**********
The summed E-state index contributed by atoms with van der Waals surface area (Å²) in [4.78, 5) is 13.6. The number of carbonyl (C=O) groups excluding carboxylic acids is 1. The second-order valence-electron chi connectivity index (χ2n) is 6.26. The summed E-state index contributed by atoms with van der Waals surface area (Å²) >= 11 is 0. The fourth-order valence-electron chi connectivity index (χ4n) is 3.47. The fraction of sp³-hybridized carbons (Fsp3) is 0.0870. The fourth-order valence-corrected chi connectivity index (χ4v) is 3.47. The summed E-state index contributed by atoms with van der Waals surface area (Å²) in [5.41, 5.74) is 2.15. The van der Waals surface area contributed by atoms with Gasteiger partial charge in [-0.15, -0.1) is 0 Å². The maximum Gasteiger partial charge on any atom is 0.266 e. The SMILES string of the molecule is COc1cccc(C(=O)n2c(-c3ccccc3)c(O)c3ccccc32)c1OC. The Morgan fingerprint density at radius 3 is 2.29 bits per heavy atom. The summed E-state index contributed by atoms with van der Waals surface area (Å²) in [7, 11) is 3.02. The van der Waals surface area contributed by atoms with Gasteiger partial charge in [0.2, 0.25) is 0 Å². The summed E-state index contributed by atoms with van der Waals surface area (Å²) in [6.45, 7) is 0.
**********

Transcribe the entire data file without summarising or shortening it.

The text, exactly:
The summed E-state index contributed by atoms with van der Waals surface area (Å²) in [4.78, 5) is 13.6. The number of carbonyl (C=O) groups excluding carboxylic acids is 1. The second-order valence-electron chi connectivity index (χ2n) is 6.26. The summed E-state index contributed by atoms with van der Waals surface area (Å²) >= 11 is 0. The fourth-order valence-electron chi connectivity index (χ4n) is 3.47. The fraction of sp³-hybridized carbons (Fsp3) is 0.0870. The fourth-order valence-corrected chi connectivity index (χ4v) is 3.47. The summed E-state index contributed by atoms with van der Waals surface area (Å²) in [5.41, 5.74) is 2.15. The van der Waals surface area contributed by atoms with Gasteiger partial charge in [-0.15, -0.1) is 0 Å². The maximum Gasteiger partial charge on any atom is 0.266 e. The SMILES string of the molecule is COc1cccc(C(=O)n2c(-c3ccccc3)c(O)c3ccccc32)c1OC. The Morgan fingerprint density at radius 3 is 2.29 bits per heavy atom. The summed E-state index contributed by atoms with van der Waals surface area (Å²) in [7, 11) is 3.02. The van der Waals surface area contributed by atoms with Gasteiger partial charge in [0.2, 0.25) is 0 Å². The summed E-state index contributed by atoms with van der Waals surface area (Å²) in [6.45, 7) is 0.